Date Posted: 22-Dec-2009
Jane's Defence Weekly
While China and India both insist they have nothing to gain from a deterioration in their relationship, the world looks on as each country looks to increase its influence and military capability, writes Trefor Moss
It seems an unlikely quirk of history that Asia's two great civilisations lived side by side for thousands of years and yet, for the most part, had relatively little to do with one another. The Himalayas fenced off their worlds, and Tibet - sometimes part of China, sometimes not - acted as a buffer state, keeping the Chinese heartland at arm's length from the Indians across the mountains.
China's conquest of Tibet in the 1950s, which brought the Indians and the Chinese eye to eye for the first time, forced both Beijing and Delhi to abandon their standoffish relations. With China on the march, and Chinese communists eager to demonstrate their superiority over Indian democrats, war broke out along the Himalayan border in 1962. The People's Liberation Army's (PLA's) successful five-month campaign not only left large areas of territory in dispute - an issue that has never been resolved - but also set the pattern of mutual mistrust that endures to this day.
There was never a repeat of the 1962 conflict and the relationship was allowed to fester. China's long-standing support for Pakistan - India's arch rival - fed Indian suspicions; meanwhile, close Indian ties with the Soviet Union, from which China had split decisively in 1961, further reinforced the sense of alienation.
In terms of security, however, both countries developed their own form of tunnel vision, with China focused intently on Taiwan, and India on Pakistan. The Sino-Indian rancour might, therefore, have continued indefinitely as a kind of manageable background noise but for the dramatic economic transformation that both countries have been experiencing over the past decade. As the potential of 1.33 billion Chinese and 1.14 billion Indians was gradually unlocked, both countries' interaction with the world, and with each other, grew. Military expansion and modernisation have been an element of the nations' rapid development. In 2009 China's defence budget grew to USD79.28 billion (1.7 per cent of GDP) and India's climbed to USD37.75 billion (2.37 per cent of GDP), while both Beijing and Delhi sought out new strategic allies in Asia and beyond.
Relations between the two neighbours, however, have not only remained frosty but have by some measures deteriorated, raising the spectre of a repeat of the 1962 war, only this time involving burgeoning superpowers that are now the engine room of the world economy.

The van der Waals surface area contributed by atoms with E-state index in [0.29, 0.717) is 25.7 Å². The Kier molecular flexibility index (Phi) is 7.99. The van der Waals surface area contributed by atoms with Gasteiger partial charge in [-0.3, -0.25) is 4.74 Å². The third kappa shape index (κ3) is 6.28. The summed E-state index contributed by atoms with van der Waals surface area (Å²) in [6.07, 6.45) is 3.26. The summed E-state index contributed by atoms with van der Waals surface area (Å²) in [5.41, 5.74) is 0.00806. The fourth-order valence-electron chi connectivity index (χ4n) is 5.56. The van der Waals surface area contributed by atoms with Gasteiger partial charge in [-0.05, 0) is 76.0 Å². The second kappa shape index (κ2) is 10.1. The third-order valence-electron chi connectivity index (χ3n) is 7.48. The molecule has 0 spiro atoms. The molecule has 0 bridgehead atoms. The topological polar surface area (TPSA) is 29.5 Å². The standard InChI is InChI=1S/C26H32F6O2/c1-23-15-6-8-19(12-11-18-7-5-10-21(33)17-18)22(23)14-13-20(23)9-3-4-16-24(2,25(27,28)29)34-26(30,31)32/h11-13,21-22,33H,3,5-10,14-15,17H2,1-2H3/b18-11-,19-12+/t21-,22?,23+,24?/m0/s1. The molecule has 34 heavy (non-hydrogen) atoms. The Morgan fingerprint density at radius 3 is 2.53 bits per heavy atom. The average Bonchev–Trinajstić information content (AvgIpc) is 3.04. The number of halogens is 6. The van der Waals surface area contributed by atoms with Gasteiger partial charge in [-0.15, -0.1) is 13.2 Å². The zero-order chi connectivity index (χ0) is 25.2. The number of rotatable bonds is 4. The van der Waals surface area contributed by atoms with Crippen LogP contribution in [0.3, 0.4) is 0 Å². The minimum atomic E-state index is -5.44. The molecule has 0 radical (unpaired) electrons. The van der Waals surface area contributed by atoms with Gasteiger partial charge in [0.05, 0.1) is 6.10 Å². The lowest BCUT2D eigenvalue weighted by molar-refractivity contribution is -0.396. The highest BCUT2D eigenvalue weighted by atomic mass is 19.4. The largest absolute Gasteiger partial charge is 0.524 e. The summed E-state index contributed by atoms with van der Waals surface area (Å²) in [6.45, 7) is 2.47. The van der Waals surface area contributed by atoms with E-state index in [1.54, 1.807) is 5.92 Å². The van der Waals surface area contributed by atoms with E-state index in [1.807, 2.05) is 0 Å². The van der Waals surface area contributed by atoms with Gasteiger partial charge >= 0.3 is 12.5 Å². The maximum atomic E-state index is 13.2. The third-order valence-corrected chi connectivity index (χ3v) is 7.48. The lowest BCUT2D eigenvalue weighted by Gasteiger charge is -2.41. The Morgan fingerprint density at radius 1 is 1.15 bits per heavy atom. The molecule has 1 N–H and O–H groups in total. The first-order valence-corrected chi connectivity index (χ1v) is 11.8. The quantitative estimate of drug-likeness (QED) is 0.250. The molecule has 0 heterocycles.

A sharpening of the rhetoric in both countries throughout 2009 - and an outpouring of vitriol in both the Chinese and Indian media - has led many observers to ask whether the Sino-Indian relationship is entering dangerous territory.
"Things do seem to have gone downhill over the last several years, but it's not a crisis," says Eric Heginbotham, a senior political scientist at the RAND Corporation. "On the other hand, you can perhaps see some signs or similarities in the dynamics leading up to 1962."
The Dalai Lama, the exiled Tibetan leader who is reviled in China and to whom the Indian town of Dharamsala has played host for the past 50 years, was at the centre of a diplomatic storm in September when Delhi gave him permission to visit the disputed province of Arunachal Pradesh (claimed by China as Southern Tibet). China angrily denounced the visit and also heavily criticised a campaigning trip to the same region by Indian Prime Minister Manmohan Singh during the country's recent elections. "That upset India, to hear the Chinese making personal accusations during the [Indian] elections," says Rahul Roy-Chaudhury, senior fellow for South Asia at the International Institute of Strategic Studies. "It was the fact that it was not only the academic community but also Chinese Foreign Ministry officials who were shrill over the prime minister's visit."
"That was the real slap in the face: the Dalai Lama's visit to Arunachal Pradesh," says Alex Neill, the head of the Asia programme at the Royal United Services Institute, explaining China's aggressive response to events in the disputed zone. "That was a double whammy because with Arunachal Pradesh and the Dalai Lama you have separatism overlapping with territorial integrity: China's two major headaches."
The Indian side has not only been insensitive to some of China's concerns but has also been provocative in some of its own pronouncements, according to Arun Sahgal of India's United Services Institute. "The reaction to [Chinese projects near the border] in India has been one of media hype," he says. "The media has been going ballistic. But what is worrisome is the prime minister's political statements - openly questioning China's political system. I'd prefer to see that handled more maturely."